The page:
She had no idea how it could have happened. She’d navigated those steps hundreds, thousands of times, all eighteen of them, up and down. Was her mind elsewhere? Or were her feet the culprits, clumsy and uncoordinated? Either way here she was, crumpled at the bottom of them, eighteen steps that might as well be a thousand. She couldn’t move.
After the initial scream and painful moans she’d fallen silent. Cries for help were futile.
She came here, to her mother’s cottage, to get away and away she was. There were no other homes for half a mile. Surrounded by fields and grey skies, where would her pleas for help go? By whom could they be heard? Those that escaped the basement would surely be absorbed by the sound of the river near by.
She came here, to her mother’s cottage, to get away and away she had been for two weeks. She’d escaped into her own world and had nearly come to the end of it. Upstairs her computer glared ceaselessly. It knew not rest and would wait as long as it had to for her to return, the curser blinking endlessly, waiting, endlessly for her. She longed to return, to finish the work she’d worked on for well over a year. This was her finishing cottage where all her works were finished and this one was so close only now it seemed so far. She was here and it was there, between them, eighteen stairs.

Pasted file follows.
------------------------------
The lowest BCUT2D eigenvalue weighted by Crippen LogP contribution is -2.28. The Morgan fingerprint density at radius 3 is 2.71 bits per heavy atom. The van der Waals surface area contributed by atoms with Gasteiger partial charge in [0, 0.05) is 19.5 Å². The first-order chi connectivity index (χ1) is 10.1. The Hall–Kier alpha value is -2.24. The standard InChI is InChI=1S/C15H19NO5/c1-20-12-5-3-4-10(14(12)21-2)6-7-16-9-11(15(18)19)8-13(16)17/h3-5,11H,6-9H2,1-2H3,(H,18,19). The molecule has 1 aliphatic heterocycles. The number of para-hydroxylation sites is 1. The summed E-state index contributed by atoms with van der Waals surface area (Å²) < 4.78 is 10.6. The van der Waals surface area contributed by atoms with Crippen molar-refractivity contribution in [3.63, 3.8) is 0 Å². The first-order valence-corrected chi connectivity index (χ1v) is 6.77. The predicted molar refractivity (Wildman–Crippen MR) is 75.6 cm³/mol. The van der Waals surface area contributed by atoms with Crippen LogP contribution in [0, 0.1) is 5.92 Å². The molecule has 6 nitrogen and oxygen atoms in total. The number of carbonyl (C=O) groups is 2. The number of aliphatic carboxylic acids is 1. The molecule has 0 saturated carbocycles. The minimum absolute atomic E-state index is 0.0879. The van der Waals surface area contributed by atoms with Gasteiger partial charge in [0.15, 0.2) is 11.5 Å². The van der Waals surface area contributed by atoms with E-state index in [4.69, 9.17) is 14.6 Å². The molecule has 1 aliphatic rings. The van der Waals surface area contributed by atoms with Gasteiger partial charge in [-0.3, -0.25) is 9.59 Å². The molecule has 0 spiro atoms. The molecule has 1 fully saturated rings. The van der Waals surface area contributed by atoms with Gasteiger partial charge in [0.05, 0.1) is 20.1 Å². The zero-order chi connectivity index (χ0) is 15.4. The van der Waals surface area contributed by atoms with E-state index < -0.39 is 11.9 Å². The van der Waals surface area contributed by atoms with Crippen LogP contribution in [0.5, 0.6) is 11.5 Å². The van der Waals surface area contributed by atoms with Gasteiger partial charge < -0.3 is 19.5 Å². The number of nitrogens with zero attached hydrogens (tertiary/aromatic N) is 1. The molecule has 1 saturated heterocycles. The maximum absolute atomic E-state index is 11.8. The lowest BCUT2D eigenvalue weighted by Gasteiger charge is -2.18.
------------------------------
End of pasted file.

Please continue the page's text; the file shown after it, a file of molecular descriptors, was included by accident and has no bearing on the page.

She couldn’t feel a thing but knew she was cold. The damp in the cellar prevented it from ever being warm, even on the hottest summer’s days. This was a winter’s day, cold and grey.
She couldn’t feel a thing but her hearing was fine and she heard the rain, loud and clear. It was only a matter of time, an approaching fate, unavoidable. The cellar always filled with water in the heaviest rains and this shower sounded like a million feet, marching in discord. The windows upstairs were being pelted and through the open door she heard a billion drops of water hammer at the door.
It may have been midnight, maybe earlier. The only light visible was the very faint glow of her computer, still loyally waiting for her to return. She knew she wouldn’t. The water had already seeped to her feet and by morning she would be subdued, swallowed by the beautiful river which was invading her mother’s cottage.
She waited for the river as the computer awaited her only she wouldn’t be stood up. As the water touched the back of her head she knew it wouldn’t be long. Her head ached with the cold as the water crept further whilst outside the rain continued to pour.